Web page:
Welcome back to the Stranger Things watchalong! This new sci-fi show from the creators of Wayward Pines premiered on July 15 on Netflix, and we want you to watch along with us. Over the next several weeks, we’re going to run recaps and reactions to all eight episodes in the show’s first season. If you haven’t yet started watching, read this article at your own risk. SPOILERS will occur!
To read the recap for the previous episode, click here.
2. “The Weirdo on Maple Street”
We pick up shortly after the first episode. Eleven and the boys are in Michael’s basement. They get her some dry clothes. Michael comes up with a plan to let Eleven stay the night in the basement, and get her back to wherever she’s supposed to go in the morning. Eleven’s vocabulary is starting to expand, so she tells Michael her name. Michael affectionately shortens it to “El”.
The next morning, Chief Hopper stops by the Byers’ home to see Joyce. She tells him what happened the previous night with the bizarre phone call. She mentions his dead daughter, and he promptly leaves. In the driveway, he pops a pill. Anxiety meds, perhaps? I wonder where that’s going.
Back at Michael’s house, Eleven has decided she’s not going to let Michael reveal her to his parents. She wants to stay hidden and implies that she is in mortal danger. Michael agrees to keep her hidden (for now) and decides to skip school to hang out with her. Their scenes are cute, and not entirely unlike Elliot and E.T. hanging out. Later, Eleven sees a photo of Will, and clearly recognizes him. When Michael’s mom comes home, Eleven hides in a closet. This triggers a flashback to Eleven’s life in the lab, where she calls Dr. Brenner “papa”.
Meanwhile, we get a bit more backstory on Will’s older brother, Jonathan. He’s got a crush on Michael’s sister, Nancy, but he’s the sensitive photography nerd who never had the guts to ask her out. They share some fleeting eye contact at school. Jonathan later has a flashback to when he introduced Will to The Clash. Jonathan drives out to his dad’s place, and — surprise, surprise — his dad, Lonnie, is a real jerk.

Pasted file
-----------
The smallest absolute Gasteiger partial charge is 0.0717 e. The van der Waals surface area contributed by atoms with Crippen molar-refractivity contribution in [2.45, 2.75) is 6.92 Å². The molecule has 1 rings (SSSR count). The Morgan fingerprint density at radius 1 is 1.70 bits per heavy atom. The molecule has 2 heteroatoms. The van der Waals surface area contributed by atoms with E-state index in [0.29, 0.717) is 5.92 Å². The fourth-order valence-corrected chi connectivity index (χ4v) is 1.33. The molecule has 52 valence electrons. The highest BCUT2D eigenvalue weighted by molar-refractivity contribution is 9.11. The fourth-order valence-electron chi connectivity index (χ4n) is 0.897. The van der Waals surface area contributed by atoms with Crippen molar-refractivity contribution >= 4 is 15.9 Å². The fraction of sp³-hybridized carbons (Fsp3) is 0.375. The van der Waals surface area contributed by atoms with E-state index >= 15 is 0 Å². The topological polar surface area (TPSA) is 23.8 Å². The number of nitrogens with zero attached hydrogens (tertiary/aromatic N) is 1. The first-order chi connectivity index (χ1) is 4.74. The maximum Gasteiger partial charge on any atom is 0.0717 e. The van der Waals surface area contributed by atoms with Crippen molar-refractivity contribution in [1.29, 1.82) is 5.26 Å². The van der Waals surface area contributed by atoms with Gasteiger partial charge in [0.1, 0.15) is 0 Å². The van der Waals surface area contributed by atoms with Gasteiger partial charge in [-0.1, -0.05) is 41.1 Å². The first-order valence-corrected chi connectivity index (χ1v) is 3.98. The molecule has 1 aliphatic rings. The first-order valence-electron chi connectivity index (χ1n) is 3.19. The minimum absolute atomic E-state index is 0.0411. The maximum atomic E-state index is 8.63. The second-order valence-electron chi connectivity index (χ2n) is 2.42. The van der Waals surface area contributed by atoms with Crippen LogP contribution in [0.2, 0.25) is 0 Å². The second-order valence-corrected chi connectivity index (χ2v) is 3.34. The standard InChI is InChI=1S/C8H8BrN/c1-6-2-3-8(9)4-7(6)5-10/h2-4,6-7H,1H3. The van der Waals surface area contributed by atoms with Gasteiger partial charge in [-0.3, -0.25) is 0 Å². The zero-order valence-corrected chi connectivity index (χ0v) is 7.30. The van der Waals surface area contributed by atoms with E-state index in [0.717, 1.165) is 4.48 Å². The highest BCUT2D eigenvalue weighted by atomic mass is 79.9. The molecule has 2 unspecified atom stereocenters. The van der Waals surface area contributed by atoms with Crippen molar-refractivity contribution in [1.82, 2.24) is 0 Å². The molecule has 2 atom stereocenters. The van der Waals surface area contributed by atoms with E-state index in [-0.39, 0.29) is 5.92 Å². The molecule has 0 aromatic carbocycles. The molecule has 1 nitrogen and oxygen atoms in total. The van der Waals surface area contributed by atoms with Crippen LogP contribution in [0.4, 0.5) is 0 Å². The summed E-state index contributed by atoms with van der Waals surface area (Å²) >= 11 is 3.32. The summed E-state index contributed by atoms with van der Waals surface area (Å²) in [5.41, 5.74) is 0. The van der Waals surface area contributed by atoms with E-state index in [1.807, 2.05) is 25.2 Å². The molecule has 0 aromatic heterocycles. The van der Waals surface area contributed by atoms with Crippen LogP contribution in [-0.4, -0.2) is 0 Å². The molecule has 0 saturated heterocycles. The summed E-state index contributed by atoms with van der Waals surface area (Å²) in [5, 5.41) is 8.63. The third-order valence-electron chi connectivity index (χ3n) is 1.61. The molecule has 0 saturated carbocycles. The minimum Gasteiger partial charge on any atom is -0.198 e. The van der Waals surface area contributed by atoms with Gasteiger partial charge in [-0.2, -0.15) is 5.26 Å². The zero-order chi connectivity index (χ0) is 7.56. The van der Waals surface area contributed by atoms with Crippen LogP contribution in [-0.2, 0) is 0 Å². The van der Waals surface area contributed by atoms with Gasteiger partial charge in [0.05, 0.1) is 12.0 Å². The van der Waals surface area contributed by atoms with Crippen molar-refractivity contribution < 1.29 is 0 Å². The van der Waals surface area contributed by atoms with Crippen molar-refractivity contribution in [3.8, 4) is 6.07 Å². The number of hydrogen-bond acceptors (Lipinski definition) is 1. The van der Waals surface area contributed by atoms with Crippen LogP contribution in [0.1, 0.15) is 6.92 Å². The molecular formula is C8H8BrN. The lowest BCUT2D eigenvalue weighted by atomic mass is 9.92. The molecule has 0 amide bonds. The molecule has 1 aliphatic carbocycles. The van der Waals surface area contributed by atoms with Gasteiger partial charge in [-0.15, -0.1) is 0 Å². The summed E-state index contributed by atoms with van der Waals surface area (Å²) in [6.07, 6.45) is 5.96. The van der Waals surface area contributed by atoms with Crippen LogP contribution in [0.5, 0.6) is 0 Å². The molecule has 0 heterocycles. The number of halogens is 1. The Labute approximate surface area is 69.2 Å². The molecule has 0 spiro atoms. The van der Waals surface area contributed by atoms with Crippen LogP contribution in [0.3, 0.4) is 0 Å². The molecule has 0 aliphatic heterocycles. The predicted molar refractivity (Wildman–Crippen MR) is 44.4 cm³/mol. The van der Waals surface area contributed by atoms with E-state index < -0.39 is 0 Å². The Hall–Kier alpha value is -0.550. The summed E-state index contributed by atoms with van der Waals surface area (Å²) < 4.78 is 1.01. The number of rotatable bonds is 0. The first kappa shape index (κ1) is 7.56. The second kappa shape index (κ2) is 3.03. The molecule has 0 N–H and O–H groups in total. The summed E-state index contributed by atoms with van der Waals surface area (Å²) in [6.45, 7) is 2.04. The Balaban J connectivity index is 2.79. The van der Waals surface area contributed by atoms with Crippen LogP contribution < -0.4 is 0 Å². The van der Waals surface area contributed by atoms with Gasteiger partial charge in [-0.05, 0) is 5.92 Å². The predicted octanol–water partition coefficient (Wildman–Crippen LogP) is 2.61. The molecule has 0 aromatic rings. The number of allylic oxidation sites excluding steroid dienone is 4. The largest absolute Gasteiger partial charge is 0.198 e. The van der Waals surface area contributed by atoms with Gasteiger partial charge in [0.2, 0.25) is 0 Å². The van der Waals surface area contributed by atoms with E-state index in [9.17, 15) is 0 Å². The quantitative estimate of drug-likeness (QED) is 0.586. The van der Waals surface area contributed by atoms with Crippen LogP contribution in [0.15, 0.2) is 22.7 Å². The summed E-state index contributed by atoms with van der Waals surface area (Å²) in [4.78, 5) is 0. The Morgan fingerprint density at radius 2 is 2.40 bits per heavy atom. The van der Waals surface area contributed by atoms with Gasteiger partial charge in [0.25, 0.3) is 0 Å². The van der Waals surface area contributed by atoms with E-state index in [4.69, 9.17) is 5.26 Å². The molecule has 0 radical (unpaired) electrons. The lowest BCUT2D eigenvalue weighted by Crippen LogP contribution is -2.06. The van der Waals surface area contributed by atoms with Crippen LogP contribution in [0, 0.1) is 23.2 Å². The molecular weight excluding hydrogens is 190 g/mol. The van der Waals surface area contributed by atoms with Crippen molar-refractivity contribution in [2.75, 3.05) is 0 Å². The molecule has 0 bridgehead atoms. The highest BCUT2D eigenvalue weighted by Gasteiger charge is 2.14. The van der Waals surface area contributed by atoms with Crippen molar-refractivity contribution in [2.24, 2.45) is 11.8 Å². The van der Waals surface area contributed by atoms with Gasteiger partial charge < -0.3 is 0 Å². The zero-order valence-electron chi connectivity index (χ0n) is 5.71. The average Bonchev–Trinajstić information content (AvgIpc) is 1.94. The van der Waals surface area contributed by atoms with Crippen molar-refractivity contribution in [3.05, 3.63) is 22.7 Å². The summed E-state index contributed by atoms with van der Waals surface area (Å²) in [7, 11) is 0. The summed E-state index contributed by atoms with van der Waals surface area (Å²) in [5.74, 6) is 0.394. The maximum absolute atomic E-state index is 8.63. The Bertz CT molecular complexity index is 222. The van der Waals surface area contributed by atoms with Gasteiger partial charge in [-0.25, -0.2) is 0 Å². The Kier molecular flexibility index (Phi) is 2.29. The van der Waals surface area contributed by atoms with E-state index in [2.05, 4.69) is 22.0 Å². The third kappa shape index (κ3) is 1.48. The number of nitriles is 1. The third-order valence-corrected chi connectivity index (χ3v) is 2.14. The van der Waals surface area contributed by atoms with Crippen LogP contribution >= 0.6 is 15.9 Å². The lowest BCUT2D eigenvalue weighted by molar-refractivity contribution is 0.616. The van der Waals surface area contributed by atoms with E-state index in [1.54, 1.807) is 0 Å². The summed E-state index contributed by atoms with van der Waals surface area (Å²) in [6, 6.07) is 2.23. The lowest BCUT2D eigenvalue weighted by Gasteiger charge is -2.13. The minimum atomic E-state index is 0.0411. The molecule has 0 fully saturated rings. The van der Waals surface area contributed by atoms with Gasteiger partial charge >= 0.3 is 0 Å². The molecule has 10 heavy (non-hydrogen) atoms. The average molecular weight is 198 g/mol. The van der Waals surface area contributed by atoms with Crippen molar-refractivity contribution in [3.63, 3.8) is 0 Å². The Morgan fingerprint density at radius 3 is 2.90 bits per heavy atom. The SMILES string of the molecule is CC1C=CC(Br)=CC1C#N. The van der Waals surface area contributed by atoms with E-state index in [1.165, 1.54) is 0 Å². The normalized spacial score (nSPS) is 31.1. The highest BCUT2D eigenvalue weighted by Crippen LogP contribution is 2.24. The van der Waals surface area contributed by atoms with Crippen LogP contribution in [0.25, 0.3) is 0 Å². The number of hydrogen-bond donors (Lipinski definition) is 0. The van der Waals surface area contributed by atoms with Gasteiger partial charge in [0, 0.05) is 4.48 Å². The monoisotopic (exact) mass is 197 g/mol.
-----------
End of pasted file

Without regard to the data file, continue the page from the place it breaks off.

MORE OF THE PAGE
Joyce is fleshed out a bit more — we learn that she’s worked at the local general store for ten years, and has been a very loyal employee. Broke as hell, she asks the store owner for a new phone, a two-week advance, “and a pack of Camels.” Back at the diner from the previous episode, Benny has been found dead. The cops deem it a suicide, but we know better.
Back at Michael’s house, the boys have reconvened. They find out that Michael is hiding her from his family, and they witness her telekinetic powers for the first time. Michael brings up Will, and asks Eleven if she knows where he is. She finds the D&D board and flips it over. She places a wizard figurine on it, and says “hiding.” When the boys ask from whom, she puts a monster figurine on the board. At this point, I’m beginning to suspect that Stranger Things deals with alternate dimensions or realities, implied by the flipping of the board.
Night falls, and the search of the woods begins again. Mr. Clark, the science teacher, finds a scrap of fabric on the edge of a narrow culvert that leads into the laboratory grounds. Back at Joyce’s place, she plugs in her new phone. Just like the last episode, it rings, she hears some garbled breathing, and the phone gets fried. Naturally, Joyce loses her cool. Later, she walks into Will’s room to glimpse a monstrous form leaning out of the wall, like Freddy Krueger in A Nightmare on Elm Street. The show wears its horror influences on its sleeve in moments like this one, but I wish they’d chosen a moment that hadn’t been recreated in so many other films.
The episode’s last big sequence happens when Jonathan goes out looking for Will in the woods. He brings his camera. When he hears a girl scream, he discovers Nancy and her bully boyfriend having a poolside with another awful teenage couple and Nancy’s nerdy friend Barb. Jonathan hangs out in the woods, secretly snapping photos. The party scenes that follow almost have a Linklater hangout vibe, but they lack that natural magic we see in movies like Slacker and Everybody Wants Some. When the other teens head upstairs for some hanky panky, Barb is alone by the pool. She’s attacked by a monster and vanishes before Jonathan can even see what happened.
The first two “chapters” of Stranger Things, directed by The Duffer Brothers, are a beautifully shot love letter to 80’s Amblin films and creature horror. From a narrative perspective, they’re not compelling television. If you’ve seen Netflix’s Hemlock Grove, you know that putting monsters on the screen just isn’t enough to sustain a series. But like I said, there are plenty of episodes left in the season at this point for the series to improve.
It’s in her scenes with Finn Wolfhard (Michael) that Millie Bobby Brown (Eleven) is starting to show some MVP qualities in her performance. She’s very expressive and has to do a lot of acting with her eyes.
Also doing good work is Noah Schnapp, the kid who plays the missing Will Byers. It’s a shame he has such little screen time in these first few episodes. I wish his disappearance had been pushed to the end of the first episode because it might’ve allowed us to better understand the dynamics between Will, his family, and his friends. It would’ve raised the emotional stakes of the show.
The music licensing for this show was crazy expensive. There are a lot of big rock and pop hits, including Jefferson Airplane’s “White Rabbit”, Toto’s “Africa”, The Clash’s “Should I Stay or Should I Go” and Modern English’s “I Melt With You”.